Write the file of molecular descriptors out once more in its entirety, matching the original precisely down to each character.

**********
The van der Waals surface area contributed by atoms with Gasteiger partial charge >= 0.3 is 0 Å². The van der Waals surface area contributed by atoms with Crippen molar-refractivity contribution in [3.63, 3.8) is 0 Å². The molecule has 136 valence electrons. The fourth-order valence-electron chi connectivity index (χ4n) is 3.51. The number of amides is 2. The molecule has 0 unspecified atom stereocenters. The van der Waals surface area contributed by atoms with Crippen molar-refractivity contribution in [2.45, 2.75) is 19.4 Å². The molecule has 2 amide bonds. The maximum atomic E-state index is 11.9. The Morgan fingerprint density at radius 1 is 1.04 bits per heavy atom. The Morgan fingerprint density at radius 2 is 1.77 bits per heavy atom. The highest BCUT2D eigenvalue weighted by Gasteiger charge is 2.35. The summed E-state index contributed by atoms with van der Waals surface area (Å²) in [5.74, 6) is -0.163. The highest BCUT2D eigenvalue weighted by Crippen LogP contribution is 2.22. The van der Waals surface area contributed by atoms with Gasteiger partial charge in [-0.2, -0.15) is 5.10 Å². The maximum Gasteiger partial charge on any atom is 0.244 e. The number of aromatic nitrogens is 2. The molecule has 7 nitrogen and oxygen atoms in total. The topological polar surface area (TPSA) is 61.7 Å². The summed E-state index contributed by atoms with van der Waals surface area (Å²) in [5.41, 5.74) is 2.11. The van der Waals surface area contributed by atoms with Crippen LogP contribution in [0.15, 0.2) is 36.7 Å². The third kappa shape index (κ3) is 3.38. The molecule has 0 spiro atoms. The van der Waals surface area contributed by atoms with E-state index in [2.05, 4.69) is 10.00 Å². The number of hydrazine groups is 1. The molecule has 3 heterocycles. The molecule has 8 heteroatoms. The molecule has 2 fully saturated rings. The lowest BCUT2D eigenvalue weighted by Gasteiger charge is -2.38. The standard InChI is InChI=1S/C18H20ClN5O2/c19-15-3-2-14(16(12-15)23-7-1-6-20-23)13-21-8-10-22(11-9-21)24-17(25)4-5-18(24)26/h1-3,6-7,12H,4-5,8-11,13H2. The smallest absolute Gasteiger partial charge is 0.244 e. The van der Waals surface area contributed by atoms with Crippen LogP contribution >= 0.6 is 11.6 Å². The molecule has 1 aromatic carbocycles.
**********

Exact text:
The van der Waals surface area contributed by atoms with Gasteiger partial charge >= 0.3 is 0 Å². The van der Waals surface area contributed by atoms with Crippen molar-refractivity contribution in [3.63, 3.8) is 0 Å². The molecule has 136 valence electrons. The fourth-order valence-electron chi connectivity index (χ4n) is 3.51. The number of amides is 2. The molecule has 0 unspecified atom stereocenters. The van der Waals surface area contributed by atoms with Crippen molar-refractivity contribution in [2.45, 2.75) is 19.4 Å². The molecule has 2 amide bonds. The maximum atomic E-state index is 11.9. The Morgan fingerprint density at radius 1 is 1.04 bits per heavy atom. The Morgan fingerprint density at radius 2 is 1.77 bits per heavy atom. The highest BCUT2D eigenvalue weighted by Gasteiger charge is 2.35. The summed E-state index contributed by atoms with van der Waals surface area (Å²) in [5.74, 6) is -0.163. The highest BCUT2D eigenvalue weighted by Crippen LogP contribution is 2.22. The van der Waals surface area contributed by atoms with Gasteiger partial charge in [-0.2, -0.15) is 5.10 Å². The maximum Gasteiger partial charge on any atom is 0.244 e. The number of aromatic nitrogens is 2. The molecule has 7 nitrogen and oxygen atoms in total. The topological polar surface area (TPSA) is 61.7 Å². The summed E-state index contributed by atoms with van der Waals surface area (Å²) in [5.41, 5.74) is 2.11. The van der Waals surface area contributed by atoms with Crippen LogP contribution in [0.15, 0.2) is 36.7 Å². The third kappa shape index (κ3) is 3.38. The molecule has 0 spiro atoms. The van der Waals surface area contributed by atoms with E-state index in [2.05, 4.69) is 10.00 Å². The number of hydrazine groups is 1. The molecule has 3 heterocycles. The molecule has 8 heteroatoms. The molecule has 2 fully saturated rings. The lowest BCUT2D eigenvalue weighted by Gasteiger charge is -2.38. The standard InChI is InChI=1S/C18H20ClN5O2/c19-15-3-2-14(16(12-15)23-7-1-6-20-23)13-21-8-10-22(11-9-21)24-17(25)4-5-18(24)26/h1-3,6-7,12H,4-5,8-11,13H2. The smallest absolute Gasteiger partial charge is 0.244 e. The van der Waals surface area contributed by atoms with Crippen LogP contribution >= 0.6 is 11.6 Å². The molecule has 1 aromatic carbocycles.